Tuesday, November 16, 2010

The Extreme Usefulness of Computer-Generated Listening Exercises

Over the last few weeks and months, most of my concentrated listening practice, aside from reading audiobooks, has consisted in using a computer program from Cochlear. Called "Sound and Way Beyond," it has a fairly wide range of listening exercises, from background noise appreciation to voice differentiation and word/sentence recognition to music appreciation and pure-tone discrimination. All of these have been helpful tools for me to practice with, but honestly - whoever came up with this program had to be a bit odd, to say the least. I'd much rather sit down with a real person and try to listen in a real, applicable context, instead of putting up with some of the ludicrously random things the program throws at me. A few gems:

From the environmental sounds module:

- A snowboard. Maybe for an Olympic skier - but really, this noise is that important?

- A person saying, "Ouch." Thus enabling me to immediately recognize and help someone in need.

- An elephant trumpeting. Because, you know, in real life this might save me from being inadvertently trampled.

- A bat noise. Ditto; can't be too careful about those bats.

- Tree falling. Again, computer program is helping me avoid life-or-death situations.

- Dentist drill. This one isn't as ridiculous as the others, but it's a bit traumatizing.

From the word discrimination module:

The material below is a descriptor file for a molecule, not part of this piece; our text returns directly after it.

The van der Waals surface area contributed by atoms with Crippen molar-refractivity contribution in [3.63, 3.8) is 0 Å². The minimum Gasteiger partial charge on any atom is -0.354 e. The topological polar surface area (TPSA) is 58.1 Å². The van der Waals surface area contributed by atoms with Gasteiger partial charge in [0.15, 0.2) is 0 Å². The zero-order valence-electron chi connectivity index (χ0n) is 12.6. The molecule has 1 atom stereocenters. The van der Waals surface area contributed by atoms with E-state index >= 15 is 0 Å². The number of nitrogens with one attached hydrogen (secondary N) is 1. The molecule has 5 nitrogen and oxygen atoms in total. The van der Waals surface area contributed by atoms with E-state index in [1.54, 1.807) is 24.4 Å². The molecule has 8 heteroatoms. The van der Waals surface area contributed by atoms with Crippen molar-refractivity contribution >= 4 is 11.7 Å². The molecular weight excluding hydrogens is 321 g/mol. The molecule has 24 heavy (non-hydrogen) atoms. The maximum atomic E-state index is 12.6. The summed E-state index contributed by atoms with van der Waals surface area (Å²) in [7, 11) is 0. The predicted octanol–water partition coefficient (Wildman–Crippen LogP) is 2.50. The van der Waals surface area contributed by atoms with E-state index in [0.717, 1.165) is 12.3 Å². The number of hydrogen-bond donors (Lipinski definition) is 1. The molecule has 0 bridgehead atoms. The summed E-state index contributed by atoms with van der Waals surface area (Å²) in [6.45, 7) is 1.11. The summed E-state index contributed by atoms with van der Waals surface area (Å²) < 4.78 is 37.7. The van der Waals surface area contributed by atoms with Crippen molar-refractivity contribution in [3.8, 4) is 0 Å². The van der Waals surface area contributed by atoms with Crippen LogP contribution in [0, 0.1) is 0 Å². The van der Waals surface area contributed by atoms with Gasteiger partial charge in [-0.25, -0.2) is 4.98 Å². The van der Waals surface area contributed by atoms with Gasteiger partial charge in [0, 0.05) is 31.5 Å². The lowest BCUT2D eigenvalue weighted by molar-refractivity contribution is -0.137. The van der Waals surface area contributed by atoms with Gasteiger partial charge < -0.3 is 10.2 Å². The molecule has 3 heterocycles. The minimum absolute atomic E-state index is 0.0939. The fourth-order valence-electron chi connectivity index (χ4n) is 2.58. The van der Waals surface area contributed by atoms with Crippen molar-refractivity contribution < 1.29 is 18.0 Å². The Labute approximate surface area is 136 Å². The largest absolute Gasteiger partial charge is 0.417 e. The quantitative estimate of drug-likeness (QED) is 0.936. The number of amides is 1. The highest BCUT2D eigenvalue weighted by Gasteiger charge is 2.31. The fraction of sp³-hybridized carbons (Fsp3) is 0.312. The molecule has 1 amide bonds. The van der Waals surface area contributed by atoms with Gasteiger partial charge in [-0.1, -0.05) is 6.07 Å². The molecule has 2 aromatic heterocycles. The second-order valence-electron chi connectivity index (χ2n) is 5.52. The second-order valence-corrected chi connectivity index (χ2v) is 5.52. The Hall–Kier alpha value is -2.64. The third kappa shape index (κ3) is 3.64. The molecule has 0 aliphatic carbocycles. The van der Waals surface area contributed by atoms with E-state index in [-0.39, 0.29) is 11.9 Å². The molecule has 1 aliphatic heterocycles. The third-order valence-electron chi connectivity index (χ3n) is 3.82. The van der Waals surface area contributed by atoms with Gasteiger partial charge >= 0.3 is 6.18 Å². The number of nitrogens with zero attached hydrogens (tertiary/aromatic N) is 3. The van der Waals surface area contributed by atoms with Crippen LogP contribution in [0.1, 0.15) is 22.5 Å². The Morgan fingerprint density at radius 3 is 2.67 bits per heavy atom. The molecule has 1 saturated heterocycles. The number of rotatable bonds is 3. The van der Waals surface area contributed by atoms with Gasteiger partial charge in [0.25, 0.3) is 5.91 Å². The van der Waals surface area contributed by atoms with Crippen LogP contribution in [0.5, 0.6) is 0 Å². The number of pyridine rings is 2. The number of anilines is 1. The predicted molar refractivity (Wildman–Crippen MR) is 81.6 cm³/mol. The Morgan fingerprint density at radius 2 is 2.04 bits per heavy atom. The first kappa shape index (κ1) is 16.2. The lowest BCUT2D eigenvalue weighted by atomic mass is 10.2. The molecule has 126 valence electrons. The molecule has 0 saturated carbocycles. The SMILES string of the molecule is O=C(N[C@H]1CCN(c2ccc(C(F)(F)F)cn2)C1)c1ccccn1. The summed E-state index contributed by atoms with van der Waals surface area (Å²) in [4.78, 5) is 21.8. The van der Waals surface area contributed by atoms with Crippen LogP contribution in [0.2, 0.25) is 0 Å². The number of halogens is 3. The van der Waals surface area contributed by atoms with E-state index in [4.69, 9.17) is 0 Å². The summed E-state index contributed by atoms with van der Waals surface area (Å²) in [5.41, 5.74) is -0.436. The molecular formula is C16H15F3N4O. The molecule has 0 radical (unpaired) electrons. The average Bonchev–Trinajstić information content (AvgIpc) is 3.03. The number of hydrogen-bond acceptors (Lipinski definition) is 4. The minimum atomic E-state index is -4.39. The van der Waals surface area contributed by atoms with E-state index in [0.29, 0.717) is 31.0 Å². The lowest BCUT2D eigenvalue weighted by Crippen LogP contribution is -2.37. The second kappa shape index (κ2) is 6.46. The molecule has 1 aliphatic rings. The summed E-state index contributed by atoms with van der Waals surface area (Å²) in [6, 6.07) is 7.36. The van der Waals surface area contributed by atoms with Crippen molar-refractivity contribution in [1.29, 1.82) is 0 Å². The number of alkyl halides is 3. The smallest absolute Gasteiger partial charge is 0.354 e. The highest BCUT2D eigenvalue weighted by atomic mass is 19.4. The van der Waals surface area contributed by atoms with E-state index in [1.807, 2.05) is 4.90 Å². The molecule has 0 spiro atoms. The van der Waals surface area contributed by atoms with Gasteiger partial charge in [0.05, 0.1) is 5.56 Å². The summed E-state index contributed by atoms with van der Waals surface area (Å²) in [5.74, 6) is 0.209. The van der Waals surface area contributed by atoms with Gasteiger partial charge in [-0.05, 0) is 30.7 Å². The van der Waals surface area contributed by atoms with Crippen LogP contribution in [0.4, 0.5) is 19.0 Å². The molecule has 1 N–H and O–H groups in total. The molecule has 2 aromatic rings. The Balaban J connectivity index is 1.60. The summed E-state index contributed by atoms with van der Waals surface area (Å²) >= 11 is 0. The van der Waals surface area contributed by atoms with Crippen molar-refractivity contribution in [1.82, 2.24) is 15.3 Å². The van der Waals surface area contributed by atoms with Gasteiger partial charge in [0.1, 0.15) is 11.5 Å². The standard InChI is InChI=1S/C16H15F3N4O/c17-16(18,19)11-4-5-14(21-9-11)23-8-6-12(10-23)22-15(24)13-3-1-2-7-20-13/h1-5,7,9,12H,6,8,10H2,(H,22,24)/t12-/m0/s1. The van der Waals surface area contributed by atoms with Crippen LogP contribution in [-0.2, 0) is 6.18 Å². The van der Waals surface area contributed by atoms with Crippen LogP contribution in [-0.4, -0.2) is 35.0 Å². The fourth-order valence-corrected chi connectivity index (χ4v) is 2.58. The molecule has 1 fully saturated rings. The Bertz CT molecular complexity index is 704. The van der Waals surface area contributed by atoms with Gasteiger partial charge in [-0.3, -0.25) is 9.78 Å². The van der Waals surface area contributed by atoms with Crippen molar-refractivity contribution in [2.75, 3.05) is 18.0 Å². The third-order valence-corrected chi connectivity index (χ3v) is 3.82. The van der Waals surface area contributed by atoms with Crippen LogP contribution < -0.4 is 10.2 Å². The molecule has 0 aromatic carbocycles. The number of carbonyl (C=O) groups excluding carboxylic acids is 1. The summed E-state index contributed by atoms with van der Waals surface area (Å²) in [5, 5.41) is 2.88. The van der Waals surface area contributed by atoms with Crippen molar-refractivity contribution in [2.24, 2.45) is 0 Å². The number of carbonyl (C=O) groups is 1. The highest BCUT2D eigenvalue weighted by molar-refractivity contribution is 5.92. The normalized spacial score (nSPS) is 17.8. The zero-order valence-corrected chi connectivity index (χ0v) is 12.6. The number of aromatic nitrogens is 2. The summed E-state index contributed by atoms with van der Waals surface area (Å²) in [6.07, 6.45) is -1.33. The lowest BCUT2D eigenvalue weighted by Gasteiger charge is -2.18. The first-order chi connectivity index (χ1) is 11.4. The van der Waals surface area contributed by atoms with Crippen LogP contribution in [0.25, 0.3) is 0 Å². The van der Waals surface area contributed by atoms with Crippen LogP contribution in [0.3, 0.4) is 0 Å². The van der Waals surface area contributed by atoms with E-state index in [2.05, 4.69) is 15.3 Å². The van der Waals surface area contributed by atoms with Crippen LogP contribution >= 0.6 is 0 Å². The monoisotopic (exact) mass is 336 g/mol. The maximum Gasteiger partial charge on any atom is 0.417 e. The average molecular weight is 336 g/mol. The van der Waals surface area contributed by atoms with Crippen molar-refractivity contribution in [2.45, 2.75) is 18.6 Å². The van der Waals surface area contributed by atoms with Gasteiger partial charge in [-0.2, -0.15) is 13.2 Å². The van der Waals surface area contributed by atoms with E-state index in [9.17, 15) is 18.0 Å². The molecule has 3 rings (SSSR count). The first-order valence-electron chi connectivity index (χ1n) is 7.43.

- In the color category: amethyst, camel, garnet, ochre, vermilion. Because I use these words oh so often.

- In the family category: fraternal, heir, Dutch uncle. Creative.

- In the time category: everything from a mere "two o'clock" to sunset and Mountain Standard Time and the Ides of March. Try to take it all in, why don't you.

From the everyday sentences module (note emphasis on the word "everyday"):

- "A zestful food is the hot cross bun."

- "Dispense with a vest on a day like this." Yes, because everybody talks like that.

- "It's a dense crowd in two distinct ways."

- "The slang word for whiskey is booze." All right, so someone might say this to me in college.

- "Smile when you say nasty words."

- "Note closely the size of the gas tank." Hmmm, impending explosion?

- "Pluck the bright rose without leaves."

- "The rope will bind the seven books at once." This doesn't even make any sense.

- "Thieves who rob friends deserve jail."

- "Always close the barn door tight." Finally, something that almost relates to my life.

It's helpful in theory, but how on earth is some of this supposed to be practical? And shouldn't practicality be the main point right now? (Yes, at least the minds behind this program were creative. Props to them.)

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